What Kind of Dog Is Scooby Doo? Discover the Surprising Breed Behind the Cartoon
For over 50 years, Scooby-Doo has captured the hearts of audiences worldwide, but one question often lingers in the minds of fans: “What kind of dog is Scooby Doo?” The answer is as intriguing as the mysteries he solves with his group of meddling kids.
What Breed Is Scooby Doo?
Scooby Doo Is a Great Dane. While the show itself never explicitly states his breed, this was the intention of the designer and the studio. And subtle hints in the show suggest that Scooby-Doo is a Great Dane. This is alluded to in an episode where a character needs to be awoken with a kiss from “a great Danish prince,” and Scooby, fittingly, does the honors.
This revelation might surprise some, considering his unique appearance compared to the typical Great Dane breed standards set by the American Kennel Club. However, Scooby’s design was a deliberate choice by character designer Iwao Takamoto, who sought to create a distinctive and endearing character.
A Twist in the Tale: From Sheepdog to Great Dane
The journey of Scooby-Doo’s creation is as fascinating as the mysteries he solves. Initially named “Too Much,” Scooby was meant to be a sheepdog in the early development stages of the show in late 1968. Co-creator Joe Ruby, concerned about potential legal issues with the comic strip Marmaduke, which also featured a Great Dane, made this switch. However, CBS daytime executive Fred Silverman’s intervention led to a pivotal change. After learning why Ruby opted for a sheepdog, producer Joseph Barbera encouraged a return to the original Great Dane concept, leading to the Scooby-Doo we know today.
Breaking the Mold: The Design of Scooby-Doo
Iwao Takamoto’s conversation with a Hanna-Barbera studio employee, who was a breeder of Great Danes, played a crucial role in Scooby’s design. Takamoto took the standard characteristics of an award-winning Great Dane – straight legs, a strong chin, a straight back, and a smooth coat – and creatively subverted them. This resulted in Scooby’s iconic look with bowed legs, a double chin, a sloped back, and spots – a feature not found in purebred Great Danes, though Harlequin Great Danes do have black mottled patches.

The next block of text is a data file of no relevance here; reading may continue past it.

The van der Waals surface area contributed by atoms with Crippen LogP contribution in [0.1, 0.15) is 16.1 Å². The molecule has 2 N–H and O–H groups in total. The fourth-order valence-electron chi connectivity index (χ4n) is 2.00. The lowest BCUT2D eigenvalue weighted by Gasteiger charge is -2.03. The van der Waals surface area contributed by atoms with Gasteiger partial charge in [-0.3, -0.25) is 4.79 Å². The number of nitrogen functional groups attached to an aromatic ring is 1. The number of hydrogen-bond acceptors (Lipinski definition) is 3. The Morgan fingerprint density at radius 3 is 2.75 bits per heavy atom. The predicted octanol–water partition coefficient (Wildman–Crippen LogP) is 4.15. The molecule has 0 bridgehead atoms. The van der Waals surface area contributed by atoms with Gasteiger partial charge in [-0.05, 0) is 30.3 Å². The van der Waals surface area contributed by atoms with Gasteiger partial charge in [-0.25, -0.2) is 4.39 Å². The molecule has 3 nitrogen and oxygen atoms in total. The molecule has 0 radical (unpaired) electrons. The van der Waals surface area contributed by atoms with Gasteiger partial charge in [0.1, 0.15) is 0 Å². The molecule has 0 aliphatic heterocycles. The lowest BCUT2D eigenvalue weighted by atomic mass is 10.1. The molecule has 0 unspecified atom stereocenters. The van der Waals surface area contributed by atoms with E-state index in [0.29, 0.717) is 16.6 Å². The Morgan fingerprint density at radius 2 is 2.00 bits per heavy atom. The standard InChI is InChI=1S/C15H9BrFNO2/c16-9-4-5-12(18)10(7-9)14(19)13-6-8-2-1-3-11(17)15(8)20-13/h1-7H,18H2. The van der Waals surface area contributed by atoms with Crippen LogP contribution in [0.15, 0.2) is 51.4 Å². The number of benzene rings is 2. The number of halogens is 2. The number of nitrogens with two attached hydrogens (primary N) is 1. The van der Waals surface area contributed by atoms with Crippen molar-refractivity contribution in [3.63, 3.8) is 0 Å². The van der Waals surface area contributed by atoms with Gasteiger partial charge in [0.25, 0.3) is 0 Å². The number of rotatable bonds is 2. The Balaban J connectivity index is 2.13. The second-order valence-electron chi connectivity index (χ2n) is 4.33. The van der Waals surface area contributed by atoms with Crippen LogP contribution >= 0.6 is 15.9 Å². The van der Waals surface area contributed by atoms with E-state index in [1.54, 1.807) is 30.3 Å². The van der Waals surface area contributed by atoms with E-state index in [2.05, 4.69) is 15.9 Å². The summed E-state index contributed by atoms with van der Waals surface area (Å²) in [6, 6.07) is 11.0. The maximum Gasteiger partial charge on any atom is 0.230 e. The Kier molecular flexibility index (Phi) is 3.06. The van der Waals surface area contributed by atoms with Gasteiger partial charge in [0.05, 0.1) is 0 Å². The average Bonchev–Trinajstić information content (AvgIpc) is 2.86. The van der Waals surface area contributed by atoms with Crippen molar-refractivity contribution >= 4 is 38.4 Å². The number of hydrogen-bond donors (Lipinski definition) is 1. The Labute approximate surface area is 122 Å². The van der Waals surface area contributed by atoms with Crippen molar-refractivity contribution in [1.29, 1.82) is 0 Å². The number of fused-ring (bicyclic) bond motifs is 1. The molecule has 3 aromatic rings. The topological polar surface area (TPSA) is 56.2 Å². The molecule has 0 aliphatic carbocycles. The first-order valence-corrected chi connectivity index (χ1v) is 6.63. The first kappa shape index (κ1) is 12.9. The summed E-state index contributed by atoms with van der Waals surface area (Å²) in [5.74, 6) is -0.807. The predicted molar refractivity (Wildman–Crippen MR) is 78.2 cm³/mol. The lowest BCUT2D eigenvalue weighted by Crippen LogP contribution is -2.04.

Scooby-Doo’s Rise to Stardom
Originally intended as a sidekick in the show, Scooby-Doo’s appeal quickly became apparent, leading to his elevation as the star of the franchise. This shift was a result of the initial rejection from the CBS board and the subsequent development process. Scooby-Doo’s charm and unique characteristics, combined with his love for Scooby Snacks and his cowardly yet lovable nature, made him an instant hit.
Frank Sinatra’s Influence on Scooby-Doo
Adding to the lore of Scooby-Doo’s creation is the influence of Frank Sinatra. Sinatra’s 1966 comeback hit “Strangers in the Night” played a role in naming the character. At the end of the song, Sinatra sings “dooby, dooby doo,” a phrase that reportedly inspired Fred Silverman to name the character Scooby-Doo. This connection highlights the serendipitous nature of creative inspiration and how popular culture can influence even the most iconic of characters.
Cultural Impact and Legacy
Scooby-Doo’s influence extends beyond the realm of dog breeds. The Scooby-Doo franchise, including characters like Scrappy-Doo, has become a cultural icon. The show’s formula of solving mysteries, often with a musical interlude and the unmasking of the villain, has been a staple of American television. The phrase “meddling kids,” often used by the villains upon their capture, has become synonymous with the series.
More Than Just a Breed
While Scooby-Doo is a Great Dane by breed, he represents much more. He’s a fictional character that has stood the test of time, delighting generations with his antics and adventures. From being voiced by Don Messick to being referred to as the “Apollo of dogs,” Scooby-Doo remains a beloved figure in popular culture. As the Scooby-Doo franchise continues to evolve, one thing remains constant – Scooby-Doo’s place in the hearts of fans worldwide.
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